U.S. SECURITIES AND EXCHANGE COMMISSION
Litigation Release No. 20491 / March 13, 2008
Securities and Exchange Commission v. John F. Marshall, Ph.D., et al., Civil Action No. 08-CV-2527 (S.D.N.Y., Mar. 13, 2008)
SEC Charges Vice Chairman of ISE Holdings and Business Partners With Insider Trading
Defendants Also Charged in Parallel Criminal Action
The Securities and Exchange Commission today filed an insider trading case against three individuals alleging illegal tipping and trading in advance of the April 30, 2007, announcement of Eurex Frankfurt A.G.'s $2.8 billion cash merger agreement with International Securities Exchange Holdings, Inc.
The defendants, John F. Marshall, Vice Chairman of ISE, Alan L. Tucker, of Yardley, Pa., and Mark R. Larson, of Miller Place, N.Y., were all partners in Marshall Tucker & Associates, LLC, a New York-based financial consulting partnership. The SEC's complaint alleges that Marshall received detailed and current information regarding the highly confidential ISE-Eurex merger talks, and tipped Tucker and Larson. According to the complaint, Tucker and Larson then purchased ISE securities resulting in illegal profits totaling approximately $1.1 million and $31,000, respectively.
Simultaneous with the filing of the SEC action, the U.S. Attorney's Office for the Southern District of New York announced the filing of a criminal complaint charging the three men with conspiracy to commit securities fraud.
The SEC complaint makes the following allegations.
- John F. Marshall, while serving as Vice Chairman of ISE's board, Chairman of its Audit and Finance Committee, and member of its Executive Committee, had access to information concerning ISE-Eurex merger talks and tipped Tucker and Larson.
- Tucker invested more than $1 million in ISE securities during the course of the scheme, buying 20,000 shares of ISE common stock and more than 900 ISE call option contracts, all of whose strike prices were above, and most considerably above, the contemporaneous trading prices of ISE's common stock.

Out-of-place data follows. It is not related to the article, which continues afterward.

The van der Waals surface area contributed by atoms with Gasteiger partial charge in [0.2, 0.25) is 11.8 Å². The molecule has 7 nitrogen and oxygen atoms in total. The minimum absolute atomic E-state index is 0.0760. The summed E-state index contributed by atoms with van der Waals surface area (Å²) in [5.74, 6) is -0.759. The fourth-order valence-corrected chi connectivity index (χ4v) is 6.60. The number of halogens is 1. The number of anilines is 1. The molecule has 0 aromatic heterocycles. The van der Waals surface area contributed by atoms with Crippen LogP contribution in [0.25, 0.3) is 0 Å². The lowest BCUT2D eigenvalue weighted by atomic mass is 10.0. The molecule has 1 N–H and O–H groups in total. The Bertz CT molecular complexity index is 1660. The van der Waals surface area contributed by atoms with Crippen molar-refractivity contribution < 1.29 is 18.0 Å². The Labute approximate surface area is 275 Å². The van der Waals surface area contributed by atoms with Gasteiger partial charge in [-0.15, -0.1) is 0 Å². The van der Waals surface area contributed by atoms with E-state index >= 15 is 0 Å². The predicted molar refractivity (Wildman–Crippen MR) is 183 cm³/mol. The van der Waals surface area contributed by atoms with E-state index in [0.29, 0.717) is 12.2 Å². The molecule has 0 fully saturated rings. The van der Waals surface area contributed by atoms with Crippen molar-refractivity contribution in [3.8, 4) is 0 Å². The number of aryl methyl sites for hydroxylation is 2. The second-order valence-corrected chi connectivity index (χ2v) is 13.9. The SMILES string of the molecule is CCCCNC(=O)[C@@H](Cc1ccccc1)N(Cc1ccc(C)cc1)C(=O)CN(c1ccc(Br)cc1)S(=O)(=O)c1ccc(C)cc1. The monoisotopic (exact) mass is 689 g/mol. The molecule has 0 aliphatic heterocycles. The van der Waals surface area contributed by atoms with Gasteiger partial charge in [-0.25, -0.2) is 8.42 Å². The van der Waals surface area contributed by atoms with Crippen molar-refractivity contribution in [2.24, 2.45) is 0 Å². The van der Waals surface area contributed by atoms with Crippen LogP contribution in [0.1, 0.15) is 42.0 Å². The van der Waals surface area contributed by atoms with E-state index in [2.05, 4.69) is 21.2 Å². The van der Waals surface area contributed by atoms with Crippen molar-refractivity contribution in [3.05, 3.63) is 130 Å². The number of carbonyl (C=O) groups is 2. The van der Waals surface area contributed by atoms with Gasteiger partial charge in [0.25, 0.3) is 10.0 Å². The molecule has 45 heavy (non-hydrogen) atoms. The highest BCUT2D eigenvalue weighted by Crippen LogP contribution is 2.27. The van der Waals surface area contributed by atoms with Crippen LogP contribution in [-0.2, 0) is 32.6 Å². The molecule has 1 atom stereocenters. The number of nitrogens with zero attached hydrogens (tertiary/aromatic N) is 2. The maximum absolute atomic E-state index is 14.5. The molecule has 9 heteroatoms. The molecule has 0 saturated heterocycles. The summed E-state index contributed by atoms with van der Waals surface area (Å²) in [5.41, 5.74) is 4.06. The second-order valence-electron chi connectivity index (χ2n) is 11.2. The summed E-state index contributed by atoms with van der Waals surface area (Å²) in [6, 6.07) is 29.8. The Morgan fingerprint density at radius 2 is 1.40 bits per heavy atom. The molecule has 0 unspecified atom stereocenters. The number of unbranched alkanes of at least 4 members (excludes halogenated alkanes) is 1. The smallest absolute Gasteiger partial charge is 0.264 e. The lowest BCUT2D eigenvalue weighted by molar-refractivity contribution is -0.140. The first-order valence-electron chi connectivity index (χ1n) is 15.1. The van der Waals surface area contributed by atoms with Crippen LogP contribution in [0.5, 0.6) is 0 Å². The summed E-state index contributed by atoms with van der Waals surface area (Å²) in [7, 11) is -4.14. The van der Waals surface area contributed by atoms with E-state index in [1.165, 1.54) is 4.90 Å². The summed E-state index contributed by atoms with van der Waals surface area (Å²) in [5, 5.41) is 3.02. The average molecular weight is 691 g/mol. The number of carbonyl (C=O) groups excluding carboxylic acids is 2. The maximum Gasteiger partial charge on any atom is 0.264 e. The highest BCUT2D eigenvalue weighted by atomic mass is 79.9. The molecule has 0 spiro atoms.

- In at least five separate emails, Tucker used veiled language to communicate with Marshall, and sometimes Larson, about the unlawful trading. In these communications, Tucker described the performance of certain ISE securities purchased in his account, and discussed new plans to augment, or "leverage," this unlawful trading.
- Tucker purchased more than 700 of the ISE call option contracts that he bought during the scheme in the final four days of trading before the public announcement. The strike prices of these options were substantially out-of-the-money, in amounts ranging from $6 to $14 per contract above ISE's contemporaneous common stock prices. In addition, more than half of his purchases comprised a full 100 percent of the volume in the respective options series on the dates Tucker traded.
- For his part, Larson bought $81,000 worth - 1,700 shares - of ISE common stock in less than two months, almost doubling an ISE common stock position that had taken him over one year to accumulate and had lain dormant in his account for nearly a year. Larson took out margin loans to pay for these additional ISE purchases, which took place as Tucker was also buying ISE.
- ISE's share price soared almost 50 percent upon the April 30, 2007 announcement that Eurex and ISE had signed a definitive merger agreement. On the announcement date, the 700-plus ISE option contracts and 20,000 shares that Tucker then held increased in value by approximately $729,000 and $375,000, respectively, resulting in illegal profits of approximately $1.1 million.
The SEC's complaint alleges that each defendant violated the antifraud provisions of the Securities Exchange Act of 1934 - Section 10(b) of that Act and Rule 10b-5 thereunder. The complaint seeks permanent injunctions against future violations, disgorgement of unlawful trading profits plus prejudgment interest, civil penalties, and an officer and director bar against Marshall.
The Commission acknowledges the assistance of the U.S. Attorney's Office for the Southern District of New York, the Federal Bureau of Investigation, the Options Regulatory Surveillance Authority (ORSA), and the New York Stock Exchange (NYSE).
The Commission's investigation in this matter is ongoing.